Friday, March 12, 2010
Overhead Material Handling Regulations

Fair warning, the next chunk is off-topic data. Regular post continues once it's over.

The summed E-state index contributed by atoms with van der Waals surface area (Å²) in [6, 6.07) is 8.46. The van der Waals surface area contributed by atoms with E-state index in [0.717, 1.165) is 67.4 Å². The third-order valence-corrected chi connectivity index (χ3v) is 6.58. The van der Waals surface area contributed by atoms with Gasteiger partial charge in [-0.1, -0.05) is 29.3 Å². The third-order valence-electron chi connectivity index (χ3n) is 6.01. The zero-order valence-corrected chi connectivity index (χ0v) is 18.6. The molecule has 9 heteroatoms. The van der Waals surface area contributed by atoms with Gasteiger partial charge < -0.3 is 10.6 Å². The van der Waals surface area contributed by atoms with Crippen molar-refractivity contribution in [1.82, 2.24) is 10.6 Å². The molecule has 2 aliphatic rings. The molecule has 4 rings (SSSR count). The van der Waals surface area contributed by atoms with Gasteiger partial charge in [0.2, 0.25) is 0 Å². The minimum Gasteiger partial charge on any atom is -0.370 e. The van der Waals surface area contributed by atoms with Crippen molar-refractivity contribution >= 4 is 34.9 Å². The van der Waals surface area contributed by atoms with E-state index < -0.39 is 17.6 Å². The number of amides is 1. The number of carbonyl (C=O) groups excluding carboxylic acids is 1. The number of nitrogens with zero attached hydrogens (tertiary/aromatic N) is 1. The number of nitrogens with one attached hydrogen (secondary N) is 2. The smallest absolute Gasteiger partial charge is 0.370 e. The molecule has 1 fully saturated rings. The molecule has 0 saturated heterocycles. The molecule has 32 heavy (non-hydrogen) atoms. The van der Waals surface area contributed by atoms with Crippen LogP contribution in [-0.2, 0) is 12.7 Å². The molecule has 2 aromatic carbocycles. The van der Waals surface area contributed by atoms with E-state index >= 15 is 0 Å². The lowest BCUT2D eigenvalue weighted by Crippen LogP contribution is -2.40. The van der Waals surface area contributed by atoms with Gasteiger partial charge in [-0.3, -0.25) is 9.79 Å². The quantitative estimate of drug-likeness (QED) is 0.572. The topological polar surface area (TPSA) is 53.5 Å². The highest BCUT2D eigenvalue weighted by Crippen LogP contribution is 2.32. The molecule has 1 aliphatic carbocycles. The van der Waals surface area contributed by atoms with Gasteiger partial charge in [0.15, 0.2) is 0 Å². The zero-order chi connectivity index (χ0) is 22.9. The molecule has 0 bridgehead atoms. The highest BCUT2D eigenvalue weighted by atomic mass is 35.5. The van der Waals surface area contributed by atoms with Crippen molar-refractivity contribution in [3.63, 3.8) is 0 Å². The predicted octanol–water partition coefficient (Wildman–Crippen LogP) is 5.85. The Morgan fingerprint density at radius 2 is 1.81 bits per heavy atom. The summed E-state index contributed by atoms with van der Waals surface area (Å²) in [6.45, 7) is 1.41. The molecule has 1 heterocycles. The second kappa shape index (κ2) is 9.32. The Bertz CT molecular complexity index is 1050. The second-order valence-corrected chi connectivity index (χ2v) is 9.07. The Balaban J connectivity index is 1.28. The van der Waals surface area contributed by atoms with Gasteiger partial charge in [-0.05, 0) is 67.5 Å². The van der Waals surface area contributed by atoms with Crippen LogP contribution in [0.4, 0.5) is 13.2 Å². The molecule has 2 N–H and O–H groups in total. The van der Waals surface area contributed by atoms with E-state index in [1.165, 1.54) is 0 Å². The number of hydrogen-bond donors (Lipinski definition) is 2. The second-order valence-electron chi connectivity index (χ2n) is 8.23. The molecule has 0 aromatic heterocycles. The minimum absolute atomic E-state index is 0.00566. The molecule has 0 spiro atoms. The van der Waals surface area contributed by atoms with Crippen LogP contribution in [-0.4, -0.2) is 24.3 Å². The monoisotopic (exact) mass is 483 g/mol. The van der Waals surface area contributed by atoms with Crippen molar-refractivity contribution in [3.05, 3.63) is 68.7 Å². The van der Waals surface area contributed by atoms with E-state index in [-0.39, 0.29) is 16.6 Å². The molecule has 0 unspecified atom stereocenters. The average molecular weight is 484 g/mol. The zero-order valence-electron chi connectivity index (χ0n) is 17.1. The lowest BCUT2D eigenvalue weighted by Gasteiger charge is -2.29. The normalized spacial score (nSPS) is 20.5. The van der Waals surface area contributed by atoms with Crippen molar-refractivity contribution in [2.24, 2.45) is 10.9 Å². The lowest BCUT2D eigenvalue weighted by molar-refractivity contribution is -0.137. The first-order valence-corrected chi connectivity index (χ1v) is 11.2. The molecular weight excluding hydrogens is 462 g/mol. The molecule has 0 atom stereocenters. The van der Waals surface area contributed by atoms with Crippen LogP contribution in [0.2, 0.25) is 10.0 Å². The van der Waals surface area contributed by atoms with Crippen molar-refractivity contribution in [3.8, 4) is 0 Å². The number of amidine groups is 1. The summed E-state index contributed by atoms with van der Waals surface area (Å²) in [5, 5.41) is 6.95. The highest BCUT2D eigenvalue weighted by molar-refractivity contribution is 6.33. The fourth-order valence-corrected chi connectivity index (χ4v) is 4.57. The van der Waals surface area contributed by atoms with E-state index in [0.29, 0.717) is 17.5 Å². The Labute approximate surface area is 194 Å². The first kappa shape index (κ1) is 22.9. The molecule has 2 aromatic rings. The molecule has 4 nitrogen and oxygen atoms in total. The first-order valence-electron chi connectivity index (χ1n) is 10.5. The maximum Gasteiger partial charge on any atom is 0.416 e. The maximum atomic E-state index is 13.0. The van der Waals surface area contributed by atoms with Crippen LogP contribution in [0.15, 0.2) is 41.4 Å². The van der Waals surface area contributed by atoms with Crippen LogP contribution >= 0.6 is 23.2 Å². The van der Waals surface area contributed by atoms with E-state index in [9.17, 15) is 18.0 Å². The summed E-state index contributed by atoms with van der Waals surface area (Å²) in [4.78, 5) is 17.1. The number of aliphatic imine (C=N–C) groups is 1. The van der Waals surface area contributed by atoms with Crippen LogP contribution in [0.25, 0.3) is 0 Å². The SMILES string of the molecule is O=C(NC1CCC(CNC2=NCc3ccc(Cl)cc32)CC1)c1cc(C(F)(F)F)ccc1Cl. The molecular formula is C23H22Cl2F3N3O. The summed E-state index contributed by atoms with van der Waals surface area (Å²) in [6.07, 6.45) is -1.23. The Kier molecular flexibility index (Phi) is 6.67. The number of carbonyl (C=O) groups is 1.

In my years of being in the crane industry it has always struck me at how uninformed businesses are of OSHA overhead material handling regulations. Companies with spend thousands of dollars even millions to invest in material handling equipment. Then once installed and in use they are forgotten until they start having problems. Their system may go a year or it may go 10 years without any problem. Then the one time is does they are amazed at how this piece of equipment just stopped working. It is a forgotten assett because by most it is unseen high up on the building steel where no one looks up. Like any machine it needs to be take care of and maintained. If you buy a car or a truck you maintain it at least every 3,000 miles or 5,000 miles depending on the usage. Obviously you do this for two reasons. One, you want to get the most out of your vehicle, and two, it is suggested by the manufacturer to do so. If you don't your guaranteed to have problems in the future. The same goes for overhead cranes. If you do not take care of them they will wear out and equipment will breakdown. Overhead cranes and hoists all have gearboxes with oil or grease. They need to be changed periodically. They have wire ropes that require replacement from being stretched or broken wires that are not always easily seen. The wheels will wear over time running back and forth on the crane rail. The electrical components will eventually wear as well. That is why it is so important to periodically perform preventive maintenance and inspections of the crane and hoists components. Spare parts are not always easy to come by either. Your crane may go down and you will not be able to get the part you need for weeks or even months. This could drastically reduce your plant or shops production. To keep them maintained so you reduce the chance of this happening inspections need to be performed. Not only will it reduce your equipments down time it is the law. According to OSHA spec 1910.179, Complete inspections of the crane shall be performed at intervals... depending upon activity, severity of service, and environment...any deficiencies shall be carefully examined and determination made as to whether they constitute a safety hazard. Note that is inspection that is required by OSHA needs to be provided by someone other than a company employee. It is suggested that you use a company that provides these services for your company. OSHA also requires companies to have a program for preventive maintenance that coincides with the manufacturer's recommended maintenance schedule (OSHA 1910.179 L1). This of course does not have to be performed by the manufacturer but by a qualified personel. Not only does OSHA require you to do this, they also require the operators or inspector to perform Monthly chain, wire rope, and hook inspections. This requirement you can find in OSHA 1910.179-J2 (iii & iv). Peforming all of these will not only keep you up to the OSHA regulations but it will also keep your equipment running smooth eliminating unwanted service calls and expensive repairs to your equipment. Maintaining your equipment is key to keeping production going in your plant. If your material handling equipment is not maintained then you are increasing your chances for production loss or even heavy fines from OSHA. I am here to help you sort this out, and get your company on the right track to keeping your equipment maintained and OSHA compliant. Please feel free to respond with any comments or questions. If I don't know the answer I will find the answer.